Pianist Marc Copland is widely admired for his harmonically astute writing, imaginative interpretations of standards, and sensitivity as a sophisticated soloist. The aesthetic foundation of Copland's expressionistic style can be traced to the poetic lyricism of Bill Evans
and Keith Jarrett
, and though the same could be said of many contemporary pianists, Copland's singular approach to the tradition sets him apart from his peers.
The German Pirouet label has been copiously documenting Copland's oeuvre since 2005; his burgeoning discography boasts numerous collaborations with mainstream luminaries like John Abercrombie
, Dave Liebman
, and Gary Peacock
. The quartet featured on Crosstalk
finds Copland reunited with alto saxophonist Greg Osby
, last heard together on Night Call
(Nagel-Heyer, 2004). Despite his reputation for cerebral complexity, Osby's proclivity for stark angles and vertiginous intervals never forgoes soulfulness, an aspect Copland excels at exploitingespecially on standards like the exuberantly swinging take on Gigi Gryce
's "Minority" that closes the album. Osby and Copland's ruminative discourse on a re-harmonized version of the old standby "Tenderly" provides an apt demonstration of their sympathetic accord, balancing respect for tradition with a compulsion to expand conventional boundaries.
The date's refined ambience is enriched by the sterling contributions of tireless bassist Doug Weiss and legendary drummer Victor Lewis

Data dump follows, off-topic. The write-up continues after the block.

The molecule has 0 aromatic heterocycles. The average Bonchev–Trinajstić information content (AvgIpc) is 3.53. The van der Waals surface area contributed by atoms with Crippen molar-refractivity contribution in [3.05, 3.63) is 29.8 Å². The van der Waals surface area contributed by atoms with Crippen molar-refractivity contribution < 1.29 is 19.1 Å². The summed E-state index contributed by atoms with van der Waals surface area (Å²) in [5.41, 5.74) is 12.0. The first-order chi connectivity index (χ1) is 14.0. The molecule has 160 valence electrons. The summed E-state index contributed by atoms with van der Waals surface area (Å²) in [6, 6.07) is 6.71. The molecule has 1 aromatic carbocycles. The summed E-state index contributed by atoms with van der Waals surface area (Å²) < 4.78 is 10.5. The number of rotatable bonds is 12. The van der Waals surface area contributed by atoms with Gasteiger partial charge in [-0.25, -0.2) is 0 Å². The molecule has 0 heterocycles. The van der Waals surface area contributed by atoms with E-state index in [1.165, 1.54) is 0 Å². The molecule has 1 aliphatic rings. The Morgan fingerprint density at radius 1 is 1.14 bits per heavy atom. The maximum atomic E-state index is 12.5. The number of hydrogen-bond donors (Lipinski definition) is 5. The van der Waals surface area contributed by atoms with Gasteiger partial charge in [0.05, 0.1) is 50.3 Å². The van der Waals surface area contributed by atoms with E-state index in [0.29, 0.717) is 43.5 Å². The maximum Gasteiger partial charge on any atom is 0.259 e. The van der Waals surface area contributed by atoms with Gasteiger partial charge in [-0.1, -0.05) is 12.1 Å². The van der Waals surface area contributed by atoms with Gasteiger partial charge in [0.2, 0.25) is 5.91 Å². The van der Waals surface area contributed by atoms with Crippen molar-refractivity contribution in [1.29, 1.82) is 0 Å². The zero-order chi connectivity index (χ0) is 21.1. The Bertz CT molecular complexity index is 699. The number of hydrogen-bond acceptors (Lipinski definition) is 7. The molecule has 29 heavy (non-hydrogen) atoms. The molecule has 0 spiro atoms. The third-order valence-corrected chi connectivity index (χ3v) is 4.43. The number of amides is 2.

, who bring a simmering undercurrent of rhythmic vitality to Copland's impressionistic writing. Providing more than mere time-keeping duties, Weiss' pliant bass lines and Lewis' crisp in-the-pocket accents offer considered support bolstered by a conversational rapport. Their lilting swing on Lewis' "Hey, It's Me You're Talkin' To" finesses ebullient statements from Copland and Osby, whose blistering alto torrents on "Talkin' Blues" are provoked by the rhythm section's spirited tempo displacements, which also inspire some of Copland's strongest playing of the set.
Encompassing a nuanced array of moods, the session veers between the introspective musings of the resplendently ethereal "Slow Hand" and the jaunty interplay of Weiss' boppish "Ozz-Thetic," alternating between urbane lyricism and spontaneous invention. The understated funk of the title track encapsulates the best of both worlds, as Copland's effervescent voicings underscore Osby's oblique cadences, his cascading piano filigrees embellishing the tune's melodic contours with scintillating detail.
Copland and Osby's cogent exchanges are a revelation throughout the record. Whether probing the brooding depths of Osby's rubato ballad "Diary of the Same Dream" or sparring with unfettered glee on the altoist's labyrinthine "Three Four Civility," they elicit untapped potential; Copland coaxes sumptuous euphony from Osby, who prods the pianist deeper into vanguard territory. Aided by seasoned veterans who infuse his hearty romanticism with impulsive verve, Copland frames his luminous aesthetic in the context of a more earthy setting, making Crosstalk
one of his most rewarding efforts.
Talkin' Blues; Diary of the Same Dream; Ozz-Thetic; Tenderly; Crosstalk; Slow Hand; Hey, It's Me You're Talkin' To; Three Four Civility; Minority.
Marc Copland: piano; Greg Osby: alto saxophone; Doug Weiss; bass; Victor Lewis: drums.